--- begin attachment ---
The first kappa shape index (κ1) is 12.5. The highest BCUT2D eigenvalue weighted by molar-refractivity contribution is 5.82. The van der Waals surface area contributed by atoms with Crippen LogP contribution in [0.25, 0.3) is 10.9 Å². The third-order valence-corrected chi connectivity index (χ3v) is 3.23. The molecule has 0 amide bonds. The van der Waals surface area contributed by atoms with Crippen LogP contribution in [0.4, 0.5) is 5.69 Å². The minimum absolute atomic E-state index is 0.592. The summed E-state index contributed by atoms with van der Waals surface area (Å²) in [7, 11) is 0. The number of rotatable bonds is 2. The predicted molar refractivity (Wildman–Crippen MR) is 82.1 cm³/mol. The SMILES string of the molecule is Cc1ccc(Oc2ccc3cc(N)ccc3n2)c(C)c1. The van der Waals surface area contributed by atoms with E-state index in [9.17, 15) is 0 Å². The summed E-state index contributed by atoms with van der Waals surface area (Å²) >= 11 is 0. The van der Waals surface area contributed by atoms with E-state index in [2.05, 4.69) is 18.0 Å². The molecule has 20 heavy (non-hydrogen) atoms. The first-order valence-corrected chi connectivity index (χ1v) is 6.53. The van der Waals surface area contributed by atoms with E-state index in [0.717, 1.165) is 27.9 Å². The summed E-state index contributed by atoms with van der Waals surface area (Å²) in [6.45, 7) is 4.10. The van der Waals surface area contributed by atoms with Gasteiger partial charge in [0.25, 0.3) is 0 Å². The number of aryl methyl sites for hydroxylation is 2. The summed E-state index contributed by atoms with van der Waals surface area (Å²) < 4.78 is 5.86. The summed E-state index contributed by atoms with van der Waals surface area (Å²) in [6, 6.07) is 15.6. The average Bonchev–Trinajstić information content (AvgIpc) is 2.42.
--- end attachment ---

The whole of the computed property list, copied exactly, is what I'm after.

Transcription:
The first kappa shape index (κ1) is 12.5. The highest BCUT2D eigenvalue weighted by molar-refractivity contribution is 5.82. The van der Waals surface area contributed by atoms with Crippen LogP contribution in [0.25, 0.3) is 10.9 Å². The third-order valence-corrected chi connectivity index (χ3v) is 3.23. The molecule has 0 amide bonds. The van der Waals surface area contributed by atoms with Crippen LogP contribution in [0.4, 0.5) is 5.69 Å². The minimum absolute atomic E-state index is 0.592. The summed E-state index contributed by atoms with van der Waals surface area (Å²) in [7, 11) is 0. The number of rotatable bonds is 2. The predicted molar refractivity (Wildman–Crippen MR) is 82.1 cm³/mol. The SMILES string of the molecule is Cc1ccc(Oc2ccc3cc(N)ccc3n2)c(C)c1. The van der Waals surface area contributed by atoms with E-state index in [9.17, 15) is 0 Å². The summed E-state index contributed by atoms with van der Waals surface area (Å²) >= 11 is 0. The van der Waals surface area contributed by atoms with E-state index in [2.05, 4.69) is 18.0 Å². The molecule has 20 heavy (non-hydrogen) atoms. The first-order valence-corrected chi connectivity index (χ1v) is 6.53. The van der Waals surface area contributed by atoms with E-state index in [0.717, 1.165) is 27.9 Å². The summed E-state index contributed by atoms with van der Waals surface area (Å²) in [6.45, 7) is 4.10. The van der Waals surface area contributed by atoms with Gasteiger partial charge in [0.25, 0.3) is 0 Å². The number of aryl methyl sites for hydroxylation is 2. The summed E-state index contributed by atoms with van der Waals surface area (Å²) < 4.78 is 5.86. The summed E-state index contributed by atoms with van der Waals surface area (Å²) in [6, 6.07) is 15.6. The average Bonchev–Trinajstić information content (AvgIpc) is 2.42.